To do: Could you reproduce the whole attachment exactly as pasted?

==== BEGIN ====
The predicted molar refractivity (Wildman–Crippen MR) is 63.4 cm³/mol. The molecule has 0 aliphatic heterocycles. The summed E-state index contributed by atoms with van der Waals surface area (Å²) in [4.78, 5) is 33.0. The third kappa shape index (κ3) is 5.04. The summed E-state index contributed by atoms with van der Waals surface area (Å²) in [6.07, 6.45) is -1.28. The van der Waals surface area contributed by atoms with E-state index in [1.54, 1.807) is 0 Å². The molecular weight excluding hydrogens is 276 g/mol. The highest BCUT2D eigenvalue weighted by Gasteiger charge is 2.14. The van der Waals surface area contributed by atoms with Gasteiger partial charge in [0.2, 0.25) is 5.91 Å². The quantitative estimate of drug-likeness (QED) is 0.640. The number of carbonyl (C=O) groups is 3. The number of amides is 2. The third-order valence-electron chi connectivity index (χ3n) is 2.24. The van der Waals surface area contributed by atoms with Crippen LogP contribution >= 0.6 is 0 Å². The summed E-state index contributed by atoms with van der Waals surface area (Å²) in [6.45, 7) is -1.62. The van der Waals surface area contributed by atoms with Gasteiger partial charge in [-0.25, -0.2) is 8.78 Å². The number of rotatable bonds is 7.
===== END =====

The predicted molar refractivity (Wildman–Crippen MR) is 63.4 cm³/mol. The molecule has 0 aliphatic heterocycles. The summed E-state index contributed by atoms with van der Waals surface area (Å²) in [4.78, 5) is 33.0. The third kappa shape index (κ3) is 5.04. The summed E-state index contributed by atoms with van der Waals surface area (Å²) in [6.07, 6.45) is -1.28. The van der Waals surface area contributed by atoms with E-state index in [1.54, 1.807) is 0 Å². The molecular weight excluding hydrogens is 276 g/mol. The highest BCUT2D eigenvalue weighted by Gasteiger charge is 2.14. The van der Waals surface area contributed by atoms with Gasteiger partial charge in [0.2, 0.25) is 5.91 Å². The quantitative estimate of drug-likeness (QED) is 0.640. The number of carbonyl (C=O) groups is 3. The number of amides is 2. The third-order valence-electron chi connectivity index (χ3n) is 2.24. The van der Waals surface area contributed by atoms with Crippen LogP contribution >= 0.6 is 0 Å². The summed E-state index contributed by atoms with van der Waals surface area (Å²) in [6.45, 7) is -1.62. The van der Waals surface area contributed by atoms with Gasteiger partial charge in [-0.25, -0.2) is 8.78 Å². The number of rotatable bonds is 7.